“Seldom, very seldom, does complete truth belong to any human disclosure; seldom can it happen that something is not a little disguised, or a little mistaken.”
It's the end of the first quarter, and what a quarter it’s been! The S&P 500 is up 5.2%, led by the Industrials (XLI +13.1%), Consumer Discretionary (XLY +11.1%) and Financials (XLF +10.6%).
It’s the beginning of spring and spirits have been lifted with a strong first quarter; but that doesn’t mean “something is not a little disguised, or a little mistaken.” It’s hard to see how improving sentiment can override leveraged US balance sheets, anemic demand, high unemployment, and unruly state and household budgets.
As Keith posted yesterday, “We could easily see an early month correction in April like we did in February. The intermediate term TREND line of support for the SP500 is at 1118. From today’s price, that would be a -5% correction that my models wouldn’t consider anything but proactively predictable.”
While we did not short the S&P 500 yesterday, we did buy the VXX, as the S&P 500 tries to confirm higher-highs into quarter-end. In early trading today, the overseas markets are reluctant to push higher ahead of quarter end, the shortened holiday week and Friday's US jobs data. That being said, there is an outside chance we see the S&P 500 trade in the 1175-1178 range; a level we would consider managing risk around.
Some things to consider as we head into the second quarter:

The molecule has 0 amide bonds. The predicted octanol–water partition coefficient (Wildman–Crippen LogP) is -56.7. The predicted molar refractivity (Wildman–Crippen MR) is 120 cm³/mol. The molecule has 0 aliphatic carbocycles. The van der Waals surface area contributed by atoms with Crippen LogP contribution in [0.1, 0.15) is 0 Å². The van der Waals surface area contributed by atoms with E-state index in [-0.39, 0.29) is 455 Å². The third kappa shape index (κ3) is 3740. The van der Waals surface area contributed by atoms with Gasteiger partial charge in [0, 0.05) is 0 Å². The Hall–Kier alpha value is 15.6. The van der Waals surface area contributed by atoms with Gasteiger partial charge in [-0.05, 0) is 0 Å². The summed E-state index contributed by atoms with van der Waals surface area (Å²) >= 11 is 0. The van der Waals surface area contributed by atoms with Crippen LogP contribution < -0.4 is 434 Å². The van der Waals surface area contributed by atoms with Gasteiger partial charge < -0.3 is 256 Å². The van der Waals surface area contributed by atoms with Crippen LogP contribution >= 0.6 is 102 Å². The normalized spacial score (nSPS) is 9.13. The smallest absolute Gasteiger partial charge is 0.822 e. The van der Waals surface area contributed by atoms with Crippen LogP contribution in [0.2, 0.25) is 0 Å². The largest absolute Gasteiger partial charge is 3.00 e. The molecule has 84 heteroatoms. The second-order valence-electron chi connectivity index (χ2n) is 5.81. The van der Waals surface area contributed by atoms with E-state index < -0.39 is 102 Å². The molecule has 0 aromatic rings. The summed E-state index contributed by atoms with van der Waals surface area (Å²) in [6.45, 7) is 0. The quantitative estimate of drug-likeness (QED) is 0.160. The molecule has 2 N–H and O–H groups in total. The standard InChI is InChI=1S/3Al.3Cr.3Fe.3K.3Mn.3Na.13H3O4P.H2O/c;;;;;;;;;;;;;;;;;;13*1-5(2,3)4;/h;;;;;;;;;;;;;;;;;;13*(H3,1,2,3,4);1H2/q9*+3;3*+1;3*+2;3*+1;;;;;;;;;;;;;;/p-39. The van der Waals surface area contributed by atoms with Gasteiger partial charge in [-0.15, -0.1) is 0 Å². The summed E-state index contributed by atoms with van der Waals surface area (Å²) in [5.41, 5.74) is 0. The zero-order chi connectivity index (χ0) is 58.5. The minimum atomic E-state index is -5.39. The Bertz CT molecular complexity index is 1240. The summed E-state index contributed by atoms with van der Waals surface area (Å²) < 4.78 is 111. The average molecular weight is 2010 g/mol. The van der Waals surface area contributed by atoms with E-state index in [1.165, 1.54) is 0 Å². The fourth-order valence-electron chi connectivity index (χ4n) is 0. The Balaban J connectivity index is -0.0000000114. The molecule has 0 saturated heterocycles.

(1) While the bond market isn’t blowing up, it is sending a clear message that interest rates will be headed higher sooner than expected.
(2) The squeeze in the “pain” trade is nearly over.
(3) A +11.2% melt-up in the S&P 500 over a 7-week timeline is not normal.
(4) Can the 1Q earnings season exceed expectations and deliver continued upward guidance?
(5) Global sovereign debt issues will act as a governor on any significant upside potential.
On the sovereign debt front (and as ridiculous as ratings agencies may be), Moody’s said that Aaa-rated sovereigns with financing costs at 10% or more of revenue exceeds the limits of “debt affordability.” This increases the number of countries that could potentially see rating “downgrades.”
China’s stocks fell for the first time in four days last night, declining 0.6%. For 1Q10, this puts the Chinese market down 5.1%, the worst quarterly drop since August last year. While we have not yet officially introduced our 2Q10 themes yet, continued property-related policy risks surrounding China is still a slight MACRO headwind.
Nothing is really ever what is seems on the surface. Just ask the venerable European institution Gartmore, which plunged 31% following the announcement of potential “breaches of internal procedures regarding directing trades.”
Function in disaster; finish in style.